If the newspaper business follows, technologically, the changes that cell phones have brought to the telephone business, or that the iPod has brought to the music business, then what we're waiting for is the iPod of news—an electronic device with all the portability and convenience of a printed newspaper, capable of receiving news and other content wirelessly and displaying it anywhere. The right gizmo could rapidly supplant the delivery of printed newspapers, the protestations of press barons notwithstanding.
That's been one of the hopes for the "electronic paper" substrate developed by the E Ink Corporation of Cambridge, MA, which grew out of the early research at the M.I.T. Media Lab I described a few days ago. It's an electronic display that differs critically from the standard backlit computer or cellphone screen, in that it has the look of paper, a finer resolution than standard screens, and is read by reflected light. This makes it easier to read and less tiring to the eye. And since it uses battery power only when the image changes, devices that use it can go much longer between recharges.
While E Ink's e-paper (they call it Electronic Paper Display or EPD) has been used in devices like Amazon's Kindle and Sony's Reader, its real promise may lie in the fact that it can be produced in a thin, flexible, paperlike format. Flexible EPD gets its first major test and exposure this month on the cover of Esquire magazine's 75th anniversary issue (100,000 newsstand copies only), which will have an EPD cover that will feature a dynamic display powered by an imbedded chip and battery. (A nice complete explanation of the technology is here on FolioMag.)
It's not surprising that the rollout, several years in the making (and made possible by an ad for the Ford Flex crossover SUV) is in a magazine owned by the Hearst Corporation, which is an investor in E Ink. Hearst is also a major newspaper owner, and is undoubtedly looking at the promise and the possibilities of EPD for all of its publications. In fact, Hearst has reportedly obtained a one-year exclusive contract to use EPD in its products.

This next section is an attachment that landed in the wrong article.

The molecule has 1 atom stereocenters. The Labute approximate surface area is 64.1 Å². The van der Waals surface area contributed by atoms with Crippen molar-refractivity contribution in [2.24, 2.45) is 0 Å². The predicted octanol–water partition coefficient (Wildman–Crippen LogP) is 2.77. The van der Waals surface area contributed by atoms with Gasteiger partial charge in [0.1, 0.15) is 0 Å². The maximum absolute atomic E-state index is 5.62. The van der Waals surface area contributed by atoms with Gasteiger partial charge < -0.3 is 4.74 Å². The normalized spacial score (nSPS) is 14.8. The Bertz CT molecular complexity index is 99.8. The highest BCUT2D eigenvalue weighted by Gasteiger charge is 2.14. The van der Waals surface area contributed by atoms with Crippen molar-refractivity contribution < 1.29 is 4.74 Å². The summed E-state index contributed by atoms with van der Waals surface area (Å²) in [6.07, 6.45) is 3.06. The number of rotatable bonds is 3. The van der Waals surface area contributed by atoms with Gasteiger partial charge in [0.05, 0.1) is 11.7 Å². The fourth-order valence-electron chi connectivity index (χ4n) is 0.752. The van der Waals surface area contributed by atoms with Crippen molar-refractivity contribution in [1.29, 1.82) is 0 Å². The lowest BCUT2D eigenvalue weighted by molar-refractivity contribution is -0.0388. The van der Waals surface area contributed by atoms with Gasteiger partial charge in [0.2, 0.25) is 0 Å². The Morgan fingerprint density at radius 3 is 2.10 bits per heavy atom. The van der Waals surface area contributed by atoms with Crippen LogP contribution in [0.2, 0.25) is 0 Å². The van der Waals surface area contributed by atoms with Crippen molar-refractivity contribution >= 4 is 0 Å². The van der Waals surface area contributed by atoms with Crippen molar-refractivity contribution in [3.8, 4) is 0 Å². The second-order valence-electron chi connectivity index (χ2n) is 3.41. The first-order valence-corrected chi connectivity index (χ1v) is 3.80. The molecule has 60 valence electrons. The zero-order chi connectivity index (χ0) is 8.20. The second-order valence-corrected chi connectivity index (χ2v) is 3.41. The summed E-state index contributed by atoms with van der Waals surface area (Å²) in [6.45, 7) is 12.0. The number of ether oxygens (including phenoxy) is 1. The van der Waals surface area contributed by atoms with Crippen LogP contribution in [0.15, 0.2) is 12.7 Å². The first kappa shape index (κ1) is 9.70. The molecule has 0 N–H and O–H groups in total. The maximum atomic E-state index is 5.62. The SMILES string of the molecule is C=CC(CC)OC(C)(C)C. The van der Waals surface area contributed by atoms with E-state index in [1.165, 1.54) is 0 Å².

The Esquire cover is likely to feature a relatively simple changing display, like the early blinking ads on web sites. But despite a bit a flak from the green community, Hearst will certainly want to take this further—for example, imagine a multi-page EPD book with the same content capabilities as the Kindle or the Sony Reader. Or to imagine your morning newspaper delivered not with a thud on your front porch, but electronically to a sheet of EPD you that can roll up, take into the loo, or to Starbucks, or along on your commute, changing the page your viewing with a simple control on the edge, and reusable indefinitely for future editions. A test of such a system was rumored in Seattle last year. Hearst denied the plan, but it has to be in the range of possibilities they are exploring with E Ink.
That's good news. While the Kindle (which seems to have gained more traction than the Sony Reader) has both detractors and admirers, it's not the "iPod of news"—yet. The potential for e-paper displays has barely been scratched. (One wonders, for example, why gas station chains still change prices via the 19th-century manual technique of flipping numeral cards on the pumps, when an e-paper display would allow them to do it from a centrally located computer at the same time they change the price locked into the pump's electronics. E Ink does have products aimed at the sign industry.)
In any event, we'll be keeping a close watch on developments in this technology. In upcoming posts, we'll visit in greater depth the news delivery potential of the Kindle and Sony Reader, as well as the European entry in this race, the Iliad reader produced by iRex Technologies, which resulted from a collaboration between E Ink and Royal Philips Electronics of the Netherlands.